Volvo to Focus on Design and Luxury Before Safety

The Swedish trust-worthy brand turns the wheel towards luxury ahead of safety. The Swedish carmaker Volvo, which built a reputation around security and reliability, aims to broaden its appeal, especially with Chinese consumers, by adding user-friendly comforts and a touch of luxury.

The objective is to increase the company’s sales to more than double, meaning 800,000 vehicles, and challenge German premium leaders like BMW AG, Audi and Daimler AG’s Mercedes Benz. Volvo’s image chance was brought into discussion by CEO Stefan Jacoby. The former VW executive was brought in by Zhejiang Geely Holding Group Co. after purchasing Volvo from Ford Motor Co. last August for the estimated figure of $1.5 billion.

Stefan Jacoby determined that safety advancements throughout the auto industry meant Volvo’s reputation was a diminishing asset. Volvo’s “old timer” image has led Volvo to drop off the favorites list for many Americans. Just 15% of U.S. auto buyers would consider buying a Volvo, compared with 22% for Toyota Motor Corp’s Lexus and 21% for BMW. A lot of Volvo’s ambitions remain on the Chinese market, so the Swedish manufacturer plans to produce a new car designed for China in 2013,as related by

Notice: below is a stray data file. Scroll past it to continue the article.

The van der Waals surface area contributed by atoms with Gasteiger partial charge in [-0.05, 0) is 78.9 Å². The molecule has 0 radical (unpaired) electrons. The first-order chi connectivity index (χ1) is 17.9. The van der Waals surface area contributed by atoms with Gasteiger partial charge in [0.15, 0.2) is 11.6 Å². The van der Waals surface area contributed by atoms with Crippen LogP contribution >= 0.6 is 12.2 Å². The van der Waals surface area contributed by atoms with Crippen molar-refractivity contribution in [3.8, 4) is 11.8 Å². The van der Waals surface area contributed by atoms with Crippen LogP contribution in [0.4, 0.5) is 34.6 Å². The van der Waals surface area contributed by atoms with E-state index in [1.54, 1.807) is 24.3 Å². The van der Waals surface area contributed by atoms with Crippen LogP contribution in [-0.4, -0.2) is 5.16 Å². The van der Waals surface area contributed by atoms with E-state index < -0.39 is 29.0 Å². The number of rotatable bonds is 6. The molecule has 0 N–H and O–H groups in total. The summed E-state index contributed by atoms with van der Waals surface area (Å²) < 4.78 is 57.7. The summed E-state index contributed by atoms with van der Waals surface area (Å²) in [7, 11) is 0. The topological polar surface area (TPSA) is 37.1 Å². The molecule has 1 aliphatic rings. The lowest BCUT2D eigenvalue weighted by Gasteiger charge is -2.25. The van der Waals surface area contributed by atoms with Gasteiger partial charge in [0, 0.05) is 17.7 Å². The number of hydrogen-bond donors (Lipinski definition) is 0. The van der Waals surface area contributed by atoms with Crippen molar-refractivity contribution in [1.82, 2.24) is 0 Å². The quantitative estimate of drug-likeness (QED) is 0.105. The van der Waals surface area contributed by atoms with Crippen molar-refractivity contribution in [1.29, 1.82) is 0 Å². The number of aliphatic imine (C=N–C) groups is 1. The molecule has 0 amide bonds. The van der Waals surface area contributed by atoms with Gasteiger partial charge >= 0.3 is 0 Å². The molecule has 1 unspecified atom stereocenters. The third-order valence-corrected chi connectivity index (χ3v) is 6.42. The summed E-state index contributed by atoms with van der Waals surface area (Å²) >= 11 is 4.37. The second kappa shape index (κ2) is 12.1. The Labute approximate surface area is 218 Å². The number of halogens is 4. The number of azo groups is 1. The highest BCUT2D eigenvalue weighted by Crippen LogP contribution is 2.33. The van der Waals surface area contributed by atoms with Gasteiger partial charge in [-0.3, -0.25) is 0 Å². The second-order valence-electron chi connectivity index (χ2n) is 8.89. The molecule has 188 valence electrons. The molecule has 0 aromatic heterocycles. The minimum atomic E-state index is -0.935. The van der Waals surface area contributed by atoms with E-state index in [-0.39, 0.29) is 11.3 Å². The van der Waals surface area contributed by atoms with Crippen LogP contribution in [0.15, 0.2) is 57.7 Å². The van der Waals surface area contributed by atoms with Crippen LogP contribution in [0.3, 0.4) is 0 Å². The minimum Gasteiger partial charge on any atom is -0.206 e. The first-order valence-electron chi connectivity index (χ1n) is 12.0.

Volvo selected the Chengdu region as a location for a new facility and already has plans to build a second, as well as an engine factory with a capacity of 200,000 to 300,000 motors.

Although the manufacturer decided to improve its looks, Volvo isn’t loosing sight of safety. Furthermore the manufacturer has incorporated in the S60 sedan technology that warns drivers of a potential collision with a pedestrian.
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